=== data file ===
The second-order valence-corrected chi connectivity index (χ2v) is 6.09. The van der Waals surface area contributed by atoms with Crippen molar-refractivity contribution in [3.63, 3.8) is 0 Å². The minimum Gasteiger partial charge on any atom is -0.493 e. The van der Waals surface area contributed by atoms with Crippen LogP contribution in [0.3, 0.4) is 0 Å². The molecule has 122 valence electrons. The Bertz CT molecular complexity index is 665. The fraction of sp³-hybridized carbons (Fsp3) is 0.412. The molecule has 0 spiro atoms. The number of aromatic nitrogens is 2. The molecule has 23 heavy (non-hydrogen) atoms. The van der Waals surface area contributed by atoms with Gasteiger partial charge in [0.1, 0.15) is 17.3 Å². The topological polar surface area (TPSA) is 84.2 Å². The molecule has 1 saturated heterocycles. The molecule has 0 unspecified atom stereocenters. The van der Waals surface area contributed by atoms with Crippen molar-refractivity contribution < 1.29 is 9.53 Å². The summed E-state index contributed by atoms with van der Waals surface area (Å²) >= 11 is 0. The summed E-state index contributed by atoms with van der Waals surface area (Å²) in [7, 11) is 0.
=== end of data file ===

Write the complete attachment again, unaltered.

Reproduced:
The second-order valence-corrected chi connectivity index (χ2v) is 6.09. The van der Waals surface area contributed by atoms with Crippen molar-refractivity contribution in [3.63, 3.8) is 0 Å². The minimum Gasteiger partial charge on any atom is -0.493 e. The van der Waals surface area contributed by atoms with Crippen LogP contribution in [0.3, 0.4) is 0 Å². The molecule has 122 valence electrons. The Bertz CT molecular complexity index is 665. The fraction of sp³-hybridized carbons (Fsp3) is 0.412. The molecule has 0 spiro atoms. The number of aromatic nitrogens is 2. The molecule has 23 heavy (non-hydrogen) atoms. The van der Waals surface area contributed by atoms with Gasteiger partial charge in [0.1, 0.15) is 17.3 Å². The topological polar surface area (TPSA) is 84.2 Å². The molecule has 1 saturated heterocycles. The molecule has 0 unspecified atom stereocenters. The van der Waals surface area contributed by atoms with Crippen molar-refractivity contribution < 1.29 is 9.53 Å². The summed E-state index contributed by atoms with van der Waals surface area (Å²) >= 11 is 0. The summed E-state index contributed by atoms with van der Waals surface area (Å²) in [7, 11) is 0.